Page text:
Executive Order 12333, as amended, requires agencies in the Intelligence Community to report possible violations of Federal law by their employees to DOJ, which includes violations of the statutes relating to the unauthorized disclosure of classified information. These crime reports identify, among other things, the classified information that was leaked and the level of classification of the leaked information. DOJ’s National Security Division (NSD) then assesses whether an investigation should be opened as a result of the reported leak. As part of this assessment process, DOJ requires the reporting agency to answer a series of specific questions to help evaluate whether an investigation would be productive. Should an investigation be deemed necessary, these questions are useful in guiding the course of that investigation. For example, DOJ usually has the referring agency specify in its crime report whether it would like DOJ to investigate the leak. Although the FBI has the authority to investigate a leak regardless of whether the reporting agency desires such an investigation, eliciting the reporting agency’s determination of which leaks are sufficiently damaging to warrant an investigation helps us assess how best to use limited investigative resources.
In addition to responding to referrals, the FBI opens investigations whenever we become aware of a leak that we believe is significant, even without a referral. Similarly, we occasionally open an investigation based solely on an oral request from a senior Intelligence Community official. These investigations are conducted by the FBI in consultation with the NSD, which oversees and coordinates all leak investigations. The FBI and NSD regularly brief the reporting agencies on the status of these investigations.
Despite the experience and cooperative approach of the investigating parties, leak investigations may not progress to the prosecutorial phase for a number of reasons. It is common, for example, for the information that was leaked to have been appropriately disseminated throughout the federal government for official use, making the identification of the leak’s source very unlikely. Response: complicating investigations of unauthorized disclosures of classified information to the media is the fact that there are usually only two people who know how a leak occurred and the identity of the leaker – namely, the leaker and the reporter to whom the information was leaked. We have interpreted DOJ’s formal policy on obtaining information from members of the news media as requiring that such leak investigations focus on potential leakers rather than reporters. While this policy appropriately balances the importance of First Amendment freedoms with the strong security interest in keeping classified information from disclosure, it necessarily limits the prosecutor’s access to the reporter who received the sensitive information. In the rare case in which DOl issues a subpoena to a reporter for information about the source of a leak, the information is not necessarily produced. There are often lengthy legal challenges to the subpoena, which on a rare occasion can entail a reporter electing to serve jail time for contempt rather than comply with the subpoena. In light of these limitations and the practical realities of leak investigations, the leaker often cannot be identified beyond a reasonable doubt, as is required for a successful prosecution.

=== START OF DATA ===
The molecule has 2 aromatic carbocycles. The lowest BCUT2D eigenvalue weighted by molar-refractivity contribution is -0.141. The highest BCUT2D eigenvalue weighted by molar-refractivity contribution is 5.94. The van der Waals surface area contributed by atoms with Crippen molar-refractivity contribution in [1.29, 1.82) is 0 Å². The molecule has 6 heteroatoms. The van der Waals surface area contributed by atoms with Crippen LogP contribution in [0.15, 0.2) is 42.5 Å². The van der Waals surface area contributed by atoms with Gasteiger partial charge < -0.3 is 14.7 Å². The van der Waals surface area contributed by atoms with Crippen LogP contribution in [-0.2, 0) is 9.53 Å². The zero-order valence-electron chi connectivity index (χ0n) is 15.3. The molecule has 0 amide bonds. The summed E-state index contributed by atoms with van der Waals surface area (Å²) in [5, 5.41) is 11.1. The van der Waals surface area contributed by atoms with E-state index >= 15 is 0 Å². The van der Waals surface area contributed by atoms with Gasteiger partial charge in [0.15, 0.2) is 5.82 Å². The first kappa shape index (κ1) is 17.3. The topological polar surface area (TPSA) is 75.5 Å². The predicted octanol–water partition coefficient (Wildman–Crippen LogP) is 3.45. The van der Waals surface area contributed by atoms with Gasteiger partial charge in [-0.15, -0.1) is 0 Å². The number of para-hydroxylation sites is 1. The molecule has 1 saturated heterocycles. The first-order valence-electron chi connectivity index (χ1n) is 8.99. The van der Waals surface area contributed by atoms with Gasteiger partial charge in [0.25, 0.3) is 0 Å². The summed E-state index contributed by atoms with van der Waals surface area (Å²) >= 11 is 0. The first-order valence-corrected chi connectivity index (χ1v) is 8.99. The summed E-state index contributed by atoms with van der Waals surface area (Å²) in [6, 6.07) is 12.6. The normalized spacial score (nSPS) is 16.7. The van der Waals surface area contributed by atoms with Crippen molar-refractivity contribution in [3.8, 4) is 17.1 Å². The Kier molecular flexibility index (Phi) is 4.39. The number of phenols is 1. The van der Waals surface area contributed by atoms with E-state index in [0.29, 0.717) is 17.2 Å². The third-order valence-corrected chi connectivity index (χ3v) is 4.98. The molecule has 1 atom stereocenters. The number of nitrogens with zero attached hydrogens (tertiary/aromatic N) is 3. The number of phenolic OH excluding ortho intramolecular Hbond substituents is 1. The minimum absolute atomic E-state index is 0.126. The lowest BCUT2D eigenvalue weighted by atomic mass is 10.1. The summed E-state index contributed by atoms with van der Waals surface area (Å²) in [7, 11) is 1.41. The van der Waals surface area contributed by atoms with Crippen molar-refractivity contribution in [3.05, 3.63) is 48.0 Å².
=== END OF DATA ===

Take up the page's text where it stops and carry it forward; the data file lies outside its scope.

When a prosecution cannot be undertaken or is not successful, administrative action by the leaker’s agency may be an appropriate course of action to ensure that the leaker is prevented from again breaching the government’s trust through additional leaks. While the FBI is not involved in pursuing these administrative actions, we are authorized to share with the referring agency the results of our investigations (with limited exceptions such as access to certain grand jury information).
While DOJ and the FBI receive numerous media leak referrals each year, the FBI opens only a limited number of investigations based on these referrals. In most instances the information included in the referral is not adequate to initiate an investigation. When this information is sufficient to open an investigation, the FBI has been able to identify suspects in approximately 50% of these cases over the past 5 years. Even when a suspect is identified, though, prosecution is extremely rare (none of the 14 suspects identified in the past 5 years has been prosecuted).
Ronald Weich, Assistant Attorney General